Canadienne...Welcome to the forum! You should make sure that you are comfortable on a wide variety of lesson horses before even thinking about purchasing. Even before purchasing, you might want to consider leasing a horse (similar to a car lease) to make sure that you can carry the cost and time commitment of horse ownership.

The more horses you can ride and learn on now, can make a big difference to your overall riding skills. With multiple horses, you learn to ride each horse as an individual, and understand how to apply different skills to different horses.

I have been taking lessons for 4 (or so) years at my current barn, with lessons before that during high school (2 years?). I am only just to the point where I *think* it is time for my own horse. The difference between even now and last year is being able to be much more of a rider, and less of a passenger.

You may get to that point sooner, or later, but it is something that you should discuss with your coach. But please be willing to take your time, and do not just jump into horse ownership right away. Take the time to learn, and to be educated. Read books. Lots of books. Take everything with a grain of salt, because no two ways are the absolute same. Take in clinics, and watch other people ride and coach. Sometimes another coach will say something different then your own, and that's what will make "skill" click in your head, for you to apply it to yourself. Remember that riding is a lifelong learning process, and there is always something more to learn.
smrobs and Golden Horse like this.
     
    12-29-2011, 06:08 PM
  #8
Trained
Quote:
Originally Posted by VelvetsAB    
Seriously? Seriously!? Since when are short horses easier to ride and easier to handle? The height of a horse does not effect either of these. What a crock of poop.
When I started riding again I thought that being closer to the ground would be better, and yes it isn't so far to fall, as I have discovered more than once with my Haflingers While it may not be so far, it is likely that you will hit the deck more often.

In practice both for riding and handling I feel more confident with my big guys, hence one of the reasons that my Haflingers are all for sale and I'm keeping a 15.2hh a 16.2hh and have just bought a 17 hh.

As Wares says at your height and weight OP, you are lucky that you can choose what what size horse you like, so ride as many different sizes and types that you can before seriously horse shopping, then you have a better chance of buying what you want, rather than what you THINK you want.
     
    12-29-2011, 06:11 PM
  #9
Weanling
If you have to ask, you probably aren't ready to have a horse. I took lessons for almost 5 years before getting my first horse, and I had also leased for about a year and a half before getting him. As others have said, owning a horse is a HUGE commitment, and the decision shouldn't be taken lightly. I'd lease a horse for at least a year or two before thinking of buying your own horse.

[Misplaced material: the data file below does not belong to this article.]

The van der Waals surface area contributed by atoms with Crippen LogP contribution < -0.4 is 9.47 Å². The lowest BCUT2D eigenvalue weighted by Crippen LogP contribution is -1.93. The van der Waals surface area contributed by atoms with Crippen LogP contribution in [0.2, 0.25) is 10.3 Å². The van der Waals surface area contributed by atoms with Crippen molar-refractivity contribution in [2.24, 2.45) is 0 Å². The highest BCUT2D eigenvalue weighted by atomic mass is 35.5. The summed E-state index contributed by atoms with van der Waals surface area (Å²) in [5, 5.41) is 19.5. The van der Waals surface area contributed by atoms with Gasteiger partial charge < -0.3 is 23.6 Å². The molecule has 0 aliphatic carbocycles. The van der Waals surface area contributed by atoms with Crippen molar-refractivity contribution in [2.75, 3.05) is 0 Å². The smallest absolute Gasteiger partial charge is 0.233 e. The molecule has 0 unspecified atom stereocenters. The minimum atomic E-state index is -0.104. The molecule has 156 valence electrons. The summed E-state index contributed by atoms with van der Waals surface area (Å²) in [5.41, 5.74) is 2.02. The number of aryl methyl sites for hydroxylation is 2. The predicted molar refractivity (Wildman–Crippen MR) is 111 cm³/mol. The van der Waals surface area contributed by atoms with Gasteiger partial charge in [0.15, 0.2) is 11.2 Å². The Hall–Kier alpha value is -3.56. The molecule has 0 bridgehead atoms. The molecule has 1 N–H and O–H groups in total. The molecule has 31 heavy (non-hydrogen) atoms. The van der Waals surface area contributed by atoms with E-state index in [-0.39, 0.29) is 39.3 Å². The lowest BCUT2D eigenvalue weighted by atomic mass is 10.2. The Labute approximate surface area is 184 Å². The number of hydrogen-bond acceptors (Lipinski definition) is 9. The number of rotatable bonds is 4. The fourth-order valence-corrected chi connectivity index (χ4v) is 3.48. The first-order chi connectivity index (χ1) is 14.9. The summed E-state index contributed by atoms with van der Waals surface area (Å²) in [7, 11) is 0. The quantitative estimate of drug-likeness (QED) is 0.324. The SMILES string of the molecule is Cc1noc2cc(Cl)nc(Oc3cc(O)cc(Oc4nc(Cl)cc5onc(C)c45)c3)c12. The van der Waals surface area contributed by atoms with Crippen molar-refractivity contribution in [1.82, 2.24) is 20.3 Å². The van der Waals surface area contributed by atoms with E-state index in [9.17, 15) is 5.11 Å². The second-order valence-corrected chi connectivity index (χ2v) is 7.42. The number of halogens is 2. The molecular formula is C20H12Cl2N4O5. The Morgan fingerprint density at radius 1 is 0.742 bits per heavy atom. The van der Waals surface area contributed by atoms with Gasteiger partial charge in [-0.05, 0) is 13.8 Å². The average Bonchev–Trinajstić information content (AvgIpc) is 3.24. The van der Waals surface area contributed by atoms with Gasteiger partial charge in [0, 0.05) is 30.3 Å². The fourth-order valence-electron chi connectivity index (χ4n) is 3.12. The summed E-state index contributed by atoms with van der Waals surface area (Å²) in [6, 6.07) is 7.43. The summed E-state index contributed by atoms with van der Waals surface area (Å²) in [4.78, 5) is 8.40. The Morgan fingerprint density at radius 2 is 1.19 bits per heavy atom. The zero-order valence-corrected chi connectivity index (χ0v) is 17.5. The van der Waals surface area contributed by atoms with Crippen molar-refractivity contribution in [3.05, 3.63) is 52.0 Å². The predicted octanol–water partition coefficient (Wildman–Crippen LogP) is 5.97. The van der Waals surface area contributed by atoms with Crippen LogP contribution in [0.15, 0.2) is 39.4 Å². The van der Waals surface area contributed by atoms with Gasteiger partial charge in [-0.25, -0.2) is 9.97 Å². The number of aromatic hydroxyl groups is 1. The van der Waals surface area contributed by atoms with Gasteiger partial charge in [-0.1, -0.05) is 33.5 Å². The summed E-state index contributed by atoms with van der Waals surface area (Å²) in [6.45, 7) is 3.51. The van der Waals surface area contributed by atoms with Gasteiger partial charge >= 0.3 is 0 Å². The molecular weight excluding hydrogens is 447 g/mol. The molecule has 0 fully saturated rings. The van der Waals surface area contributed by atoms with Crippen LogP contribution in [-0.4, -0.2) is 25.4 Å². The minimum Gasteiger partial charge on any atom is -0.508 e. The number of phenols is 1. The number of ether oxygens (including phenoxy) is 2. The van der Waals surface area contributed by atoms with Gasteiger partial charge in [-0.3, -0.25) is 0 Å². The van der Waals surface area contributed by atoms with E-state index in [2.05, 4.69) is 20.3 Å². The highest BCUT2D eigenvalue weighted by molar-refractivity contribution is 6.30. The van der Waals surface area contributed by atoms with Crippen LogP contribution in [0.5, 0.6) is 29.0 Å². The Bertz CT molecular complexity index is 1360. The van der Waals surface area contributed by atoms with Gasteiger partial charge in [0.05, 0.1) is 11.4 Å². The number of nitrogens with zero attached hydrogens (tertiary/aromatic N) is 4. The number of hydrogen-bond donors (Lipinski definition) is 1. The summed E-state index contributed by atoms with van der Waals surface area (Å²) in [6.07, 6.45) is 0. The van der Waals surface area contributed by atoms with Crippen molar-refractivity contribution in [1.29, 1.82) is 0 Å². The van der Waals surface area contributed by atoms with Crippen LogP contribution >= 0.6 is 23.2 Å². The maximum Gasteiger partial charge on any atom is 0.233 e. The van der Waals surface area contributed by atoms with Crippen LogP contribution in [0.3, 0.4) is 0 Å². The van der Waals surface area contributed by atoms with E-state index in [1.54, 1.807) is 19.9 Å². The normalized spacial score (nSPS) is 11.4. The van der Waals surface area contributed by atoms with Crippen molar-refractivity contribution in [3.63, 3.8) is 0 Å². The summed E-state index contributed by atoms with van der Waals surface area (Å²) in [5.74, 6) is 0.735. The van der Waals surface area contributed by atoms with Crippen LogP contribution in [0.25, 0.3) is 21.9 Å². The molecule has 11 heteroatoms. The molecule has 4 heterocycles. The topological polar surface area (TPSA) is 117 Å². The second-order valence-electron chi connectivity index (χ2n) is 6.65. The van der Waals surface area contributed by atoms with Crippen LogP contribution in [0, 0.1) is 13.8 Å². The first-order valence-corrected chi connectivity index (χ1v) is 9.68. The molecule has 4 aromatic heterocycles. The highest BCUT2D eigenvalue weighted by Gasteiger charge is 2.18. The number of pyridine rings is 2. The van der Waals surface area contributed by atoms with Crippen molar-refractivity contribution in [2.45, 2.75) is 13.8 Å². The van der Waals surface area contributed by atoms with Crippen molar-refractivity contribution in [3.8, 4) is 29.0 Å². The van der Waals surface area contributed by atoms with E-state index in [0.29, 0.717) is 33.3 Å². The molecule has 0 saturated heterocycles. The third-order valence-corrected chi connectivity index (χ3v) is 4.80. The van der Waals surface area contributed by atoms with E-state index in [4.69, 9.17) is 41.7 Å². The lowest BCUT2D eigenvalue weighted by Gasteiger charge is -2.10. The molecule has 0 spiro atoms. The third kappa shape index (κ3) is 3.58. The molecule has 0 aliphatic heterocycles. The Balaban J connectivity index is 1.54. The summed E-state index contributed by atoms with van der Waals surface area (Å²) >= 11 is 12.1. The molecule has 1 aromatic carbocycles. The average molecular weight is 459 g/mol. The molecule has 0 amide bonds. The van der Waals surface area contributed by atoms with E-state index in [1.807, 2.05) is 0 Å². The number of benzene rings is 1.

As for size, you could get just about anything. It's just your preference and what type of riding you plan on doing... For example, I'm 5'1 and while I have no problem handling horses, I much prefer ponies. And larger does not mean more difficult. I've ridden smalls (12hh or so) who were much more challenging than large TBs.
     
    12-31-2011, 04:29 PM
  #10
Showing
OP, welcome to the forum. I have to agree with what most others have said that you should discuss most of this with your instructor as they can likely tell you when you are ready for full ownership. Leasing is an excellent option as well. The most important thing you will be able to do when you finally start shopping is to find a horse who's training, temperament, and ability match your own ability and goals. For example, you really wouldn't want to look at a trail horse if you are wanting to show (even lower levels) in dressage, jumping, western pleasure, etc.


Quote:
Originally Posted by Joe4d    
tall horses look all fine and dandy, Reality is short horses are easier to ride, easier to handle, easier to climb on, and the ground is so much closer when, and I do mean when not if, you eventually hit it.
Now, I have to comment on this. The only part of this you are right about is that they are sometimes easier to get on and it usually isn't so far to fall (unless they launch you, which they sometimes do). In my experience, the short horses with short backs are the hardest horses to ride because they are just so darn quick. A big horse, you can feel when they are about to spook/misbehave and have an opportunity to stick with them, even on a big spook where they spin and/or bolt. Those little short athletic boogers...not so much. They can be spooked, spun around, and bolted 30 feet the other way before you even realize they saw the boogeyman. It's all very cartoonish...where they leave you hanging in the air and it takes a couple of seconds before you realize that they're just...gone.

As for smaller horses being easier to ride and handle...that all depends on their training. I've known lots of 18hh draft horses that were infinitely easier to handle than most standard sized stock horses or even ponies.

That is exactly why it's so important to look for training and temperament instead of just size or breed.